The Danish Health Authority declared in a statement that the “balance between possible benefit and possible harmful effects is still not favorable” with the two vaccines, “even when we include assumptions in our analyses that are in favor of the vaccine.”
It went on to say that based on US and EU data, along with other health authority assessments, the Danish Health Authority can say “with certainty” that both the AstraZeneca and Johnson & Johnson vaccines – known officially as Vaxzevria and Janssen respectively – can cause VITT syndrome, or thrombotic thrombocytopenia.
“Based on available data, there is no evidence that there is a gender difference in relation to the risk of VITT, but it must generally be assumed that the risk is greater in younger people than in older people,” the Health Authority continued, before concluding that those who still choose to get vaccinated with either of the two vaccines should be informed that they’re “not generally recommended by the National Board of Health.”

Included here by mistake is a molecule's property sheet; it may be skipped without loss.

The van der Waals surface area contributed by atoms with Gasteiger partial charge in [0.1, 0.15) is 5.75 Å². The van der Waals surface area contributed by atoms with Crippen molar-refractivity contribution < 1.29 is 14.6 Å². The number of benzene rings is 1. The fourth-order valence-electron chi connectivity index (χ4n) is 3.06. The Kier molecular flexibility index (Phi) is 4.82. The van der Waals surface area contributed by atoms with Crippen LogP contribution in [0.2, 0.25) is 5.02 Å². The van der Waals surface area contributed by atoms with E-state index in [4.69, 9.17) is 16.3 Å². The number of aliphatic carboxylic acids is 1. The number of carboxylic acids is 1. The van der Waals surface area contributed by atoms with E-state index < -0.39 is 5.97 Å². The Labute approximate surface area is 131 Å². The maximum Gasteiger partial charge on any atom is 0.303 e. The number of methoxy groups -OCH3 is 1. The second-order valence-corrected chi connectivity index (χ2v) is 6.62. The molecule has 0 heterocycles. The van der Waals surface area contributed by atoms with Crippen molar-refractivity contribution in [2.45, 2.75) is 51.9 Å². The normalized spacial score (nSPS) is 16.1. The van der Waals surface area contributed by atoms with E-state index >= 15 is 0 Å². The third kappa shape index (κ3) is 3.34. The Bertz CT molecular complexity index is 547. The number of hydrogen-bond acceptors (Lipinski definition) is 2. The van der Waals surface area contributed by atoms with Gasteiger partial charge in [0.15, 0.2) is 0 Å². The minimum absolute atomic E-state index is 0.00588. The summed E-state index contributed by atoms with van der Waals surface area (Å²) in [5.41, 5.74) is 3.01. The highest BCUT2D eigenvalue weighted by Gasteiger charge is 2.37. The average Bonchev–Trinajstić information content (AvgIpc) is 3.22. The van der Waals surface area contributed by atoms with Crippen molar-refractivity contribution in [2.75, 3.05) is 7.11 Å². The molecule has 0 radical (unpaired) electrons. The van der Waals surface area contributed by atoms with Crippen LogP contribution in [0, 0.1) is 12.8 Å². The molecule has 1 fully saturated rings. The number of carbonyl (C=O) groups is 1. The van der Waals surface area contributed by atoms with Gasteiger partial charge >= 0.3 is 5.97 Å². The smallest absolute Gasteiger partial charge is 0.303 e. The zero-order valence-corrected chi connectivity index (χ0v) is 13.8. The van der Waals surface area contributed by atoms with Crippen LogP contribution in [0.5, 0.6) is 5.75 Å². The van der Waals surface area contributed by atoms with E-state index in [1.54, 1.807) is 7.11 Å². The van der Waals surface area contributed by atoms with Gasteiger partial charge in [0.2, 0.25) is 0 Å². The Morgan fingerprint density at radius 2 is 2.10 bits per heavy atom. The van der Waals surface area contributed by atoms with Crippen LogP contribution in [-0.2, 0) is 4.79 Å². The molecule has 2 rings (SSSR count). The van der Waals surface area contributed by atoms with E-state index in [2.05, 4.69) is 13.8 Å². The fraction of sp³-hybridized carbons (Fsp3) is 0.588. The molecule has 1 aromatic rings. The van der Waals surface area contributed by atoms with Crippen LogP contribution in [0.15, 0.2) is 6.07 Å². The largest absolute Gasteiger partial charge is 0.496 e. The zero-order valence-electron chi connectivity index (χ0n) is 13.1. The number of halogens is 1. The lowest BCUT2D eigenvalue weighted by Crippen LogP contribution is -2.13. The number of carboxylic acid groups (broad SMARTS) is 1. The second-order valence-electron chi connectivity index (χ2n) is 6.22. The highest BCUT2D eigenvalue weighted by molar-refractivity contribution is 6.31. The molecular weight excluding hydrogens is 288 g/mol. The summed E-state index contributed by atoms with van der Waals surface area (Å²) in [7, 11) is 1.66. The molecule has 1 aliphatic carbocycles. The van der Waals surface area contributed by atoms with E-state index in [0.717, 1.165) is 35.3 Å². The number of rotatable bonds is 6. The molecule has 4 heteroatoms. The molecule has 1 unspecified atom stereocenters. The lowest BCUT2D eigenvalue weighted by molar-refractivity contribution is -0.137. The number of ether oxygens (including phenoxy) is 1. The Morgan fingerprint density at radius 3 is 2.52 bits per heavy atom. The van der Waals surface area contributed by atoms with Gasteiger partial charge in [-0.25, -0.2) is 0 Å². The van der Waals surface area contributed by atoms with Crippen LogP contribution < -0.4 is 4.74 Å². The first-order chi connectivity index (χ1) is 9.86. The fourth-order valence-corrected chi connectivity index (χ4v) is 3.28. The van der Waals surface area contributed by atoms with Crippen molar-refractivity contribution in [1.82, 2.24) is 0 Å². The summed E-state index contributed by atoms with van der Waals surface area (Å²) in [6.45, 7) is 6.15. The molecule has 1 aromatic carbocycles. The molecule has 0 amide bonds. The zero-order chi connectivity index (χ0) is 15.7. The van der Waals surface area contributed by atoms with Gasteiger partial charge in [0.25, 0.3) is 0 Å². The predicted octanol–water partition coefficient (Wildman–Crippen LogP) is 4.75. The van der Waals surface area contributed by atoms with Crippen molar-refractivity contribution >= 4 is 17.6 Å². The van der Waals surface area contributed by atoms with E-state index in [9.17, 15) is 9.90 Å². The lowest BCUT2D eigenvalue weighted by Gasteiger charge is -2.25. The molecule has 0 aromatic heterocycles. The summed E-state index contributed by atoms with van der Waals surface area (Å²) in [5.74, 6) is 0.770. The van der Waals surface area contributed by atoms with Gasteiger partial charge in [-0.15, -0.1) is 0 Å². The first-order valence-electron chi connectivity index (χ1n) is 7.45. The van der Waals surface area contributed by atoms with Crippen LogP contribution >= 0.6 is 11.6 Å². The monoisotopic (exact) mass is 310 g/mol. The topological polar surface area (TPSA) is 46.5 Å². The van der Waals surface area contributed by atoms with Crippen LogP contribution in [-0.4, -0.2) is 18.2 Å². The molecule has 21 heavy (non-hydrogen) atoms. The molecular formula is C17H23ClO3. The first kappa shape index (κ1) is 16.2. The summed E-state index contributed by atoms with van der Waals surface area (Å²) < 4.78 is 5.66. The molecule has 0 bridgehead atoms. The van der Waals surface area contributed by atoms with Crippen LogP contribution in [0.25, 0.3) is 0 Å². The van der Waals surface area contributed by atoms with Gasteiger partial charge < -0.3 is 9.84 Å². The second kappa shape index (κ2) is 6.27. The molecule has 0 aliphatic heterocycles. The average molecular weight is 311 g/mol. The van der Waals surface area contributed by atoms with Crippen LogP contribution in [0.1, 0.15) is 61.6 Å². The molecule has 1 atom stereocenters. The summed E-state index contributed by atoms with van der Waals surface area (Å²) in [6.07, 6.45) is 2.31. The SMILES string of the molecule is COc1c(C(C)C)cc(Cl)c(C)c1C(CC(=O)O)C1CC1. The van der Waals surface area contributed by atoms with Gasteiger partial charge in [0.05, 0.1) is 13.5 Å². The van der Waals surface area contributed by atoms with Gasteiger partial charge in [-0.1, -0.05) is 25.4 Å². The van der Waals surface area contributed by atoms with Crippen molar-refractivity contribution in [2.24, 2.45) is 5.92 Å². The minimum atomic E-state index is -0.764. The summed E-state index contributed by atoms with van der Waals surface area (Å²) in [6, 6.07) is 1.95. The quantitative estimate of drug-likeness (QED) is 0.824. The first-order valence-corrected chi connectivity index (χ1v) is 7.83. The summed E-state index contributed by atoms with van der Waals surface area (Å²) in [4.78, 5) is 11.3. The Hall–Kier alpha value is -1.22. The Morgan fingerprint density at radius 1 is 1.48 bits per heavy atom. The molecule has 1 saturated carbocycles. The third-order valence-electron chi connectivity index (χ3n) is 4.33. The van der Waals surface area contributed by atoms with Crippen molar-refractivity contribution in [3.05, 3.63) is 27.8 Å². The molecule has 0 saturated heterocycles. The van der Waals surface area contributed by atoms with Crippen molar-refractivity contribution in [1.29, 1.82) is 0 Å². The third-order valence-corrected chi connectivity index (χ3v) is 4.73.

In April, Denmark became the first European country to permanently suspend its use of the AstraZeneca vaccine after a number of cases of “unusual blood clots, bleeding,” and “low blood platelets counts” in those who had received the jabs.
“Our overall assessment is there is a real risk of severe side effects associated with using the Covid-19 vaccine from AstraZeneca,” said Danish Health Authority Director General Soeren Brostroem at the time – the following month, Johnson & Johnson’s vaccine received similar treatment.